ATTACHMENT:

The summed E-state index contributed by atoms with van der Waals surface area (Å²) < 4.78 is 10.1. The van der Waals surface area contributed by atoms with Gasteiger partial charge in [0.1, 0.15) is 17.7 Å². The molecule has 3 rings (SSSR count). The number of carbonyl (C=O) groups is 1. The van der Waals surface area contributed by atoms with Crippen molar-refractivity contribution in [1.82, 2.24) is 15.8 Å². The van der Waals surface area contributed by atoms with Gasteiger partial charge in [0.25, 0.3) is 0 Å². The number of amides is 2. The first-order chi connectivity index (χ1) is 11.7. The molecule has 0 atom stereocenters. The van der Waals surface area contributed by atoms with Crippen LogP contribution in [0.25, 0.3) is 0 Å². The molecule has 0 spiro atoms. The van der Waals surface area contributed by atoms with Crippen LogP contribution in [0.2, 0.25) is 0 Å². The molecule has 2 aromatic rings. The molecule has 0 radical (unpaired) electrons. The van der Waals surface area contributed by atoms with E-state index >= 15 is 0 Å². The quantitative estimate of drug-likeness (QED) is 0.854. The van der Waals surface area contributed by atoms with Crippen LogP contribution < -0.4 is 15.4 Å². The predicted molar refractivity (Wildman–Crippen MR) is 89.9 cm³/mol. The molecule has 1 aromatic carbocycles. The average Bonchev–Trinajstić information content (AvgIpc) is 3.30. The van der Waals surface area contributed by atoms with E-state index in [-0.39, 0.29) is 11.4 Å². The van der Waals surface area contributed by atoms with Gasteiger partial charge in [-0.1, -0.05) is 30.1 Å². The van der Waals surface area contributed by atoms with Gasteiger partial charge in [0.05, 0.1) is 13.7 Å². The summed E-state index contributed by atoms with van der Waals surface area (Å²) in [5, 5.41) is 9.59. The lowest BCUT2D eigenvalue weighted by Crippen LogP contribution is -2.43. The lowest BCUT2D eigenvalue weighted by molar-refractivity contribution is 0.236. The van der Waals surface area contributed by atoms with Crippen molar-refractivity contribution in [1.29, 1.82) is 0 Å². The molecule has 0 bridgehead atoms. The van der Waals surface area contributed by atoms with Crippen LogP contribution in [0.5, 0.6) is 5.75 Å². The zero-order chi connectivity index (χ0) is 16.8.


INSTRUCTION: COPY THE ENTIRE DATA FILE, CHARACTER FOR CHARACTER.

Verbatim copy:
The summed E-state index contributed by atoms with van der Waals surface area (Å²) < 4.78 is 10.1. The van der Waals surface area contributed by atoms with Gasteiger partial charge in [0.1, 0.15) is 17.7 Å². The molecule has 3 rings (SSSR count). The number of carbonyl (C=O) groups is 1. The van der Waals surface area contributed by atoms with Crippen molar-refractivity contribution in [1.82, 2.24) is 15.8 Å². The van der Waals surface area contributed by atoms with Gasteiger partial charge in [0.25, 0.3) is 0 Å². The number of amides is 2. The first-order chi connectivity index (χ1) is 11.7. The molecule has 0 atom stereocenters. The van der Waals surface area contributed by atoms with Crippen LogP contribution in [0.25, 0.3) is 0 Å². The molecule has 0 spiro atoms. The van der Waals surface area contributed by atoms with Crippen LogP contribution in [0.2, 0.25) is 0 Å². The molecule has 2 aromatic rings. The molecule has 0 radical (unpaired) electrons. The van der Waals surface area contributed by atoms with E-state index >= 15 is 0 Å². The quantitative estimate of drug-likeness (QED) is 0.854. The van der Waals surface area contributed by atoms with Crippen LogP contribution < -0.4 is 15.4 Å². The predicted molar refractivity (Wildman–Crippen MR) is 89.9 cm³/mol. The molecule has 1 aromatic carbocycles. The average Bonchev–Trinajstić information content (AvgIpc) is 3.30. The van der Waals surface area contributed by atoms with E-state index in [-0.39, 0.29) is 11.4 Å². The van der Waals surface area contributed by atoms with Gasteiger partial charge in [-0.1, -0.05) is 30.1 Å². The van der Waals surface area contributed by atoms with Gasteiger partial charge in [0.05, 0.1) is 13.7 Å². The summed E-state index contributed by atoms with van der Waals surface area (Å²) in [5, 5.41) is 9.59. The lowest BCUT2D eigenvalue weighted by Crippen LogP contribution is -2.43. The lowest BCUT2D eigenvalue weighted by molar-refractivity contribution is 0.236. The van der Waals surface area contributed by atoms with Crippen molar-refractivity contribution in [1.29, 1.82) is 0 Å². The molecule has 0 bridgehead atoms. The van der Waals surface area contributed by atoms with Crippen LogP contribution in [0.5, 0.6) is 5.75 Å². The zero-order chi connectivity index (χ0) is 16.8.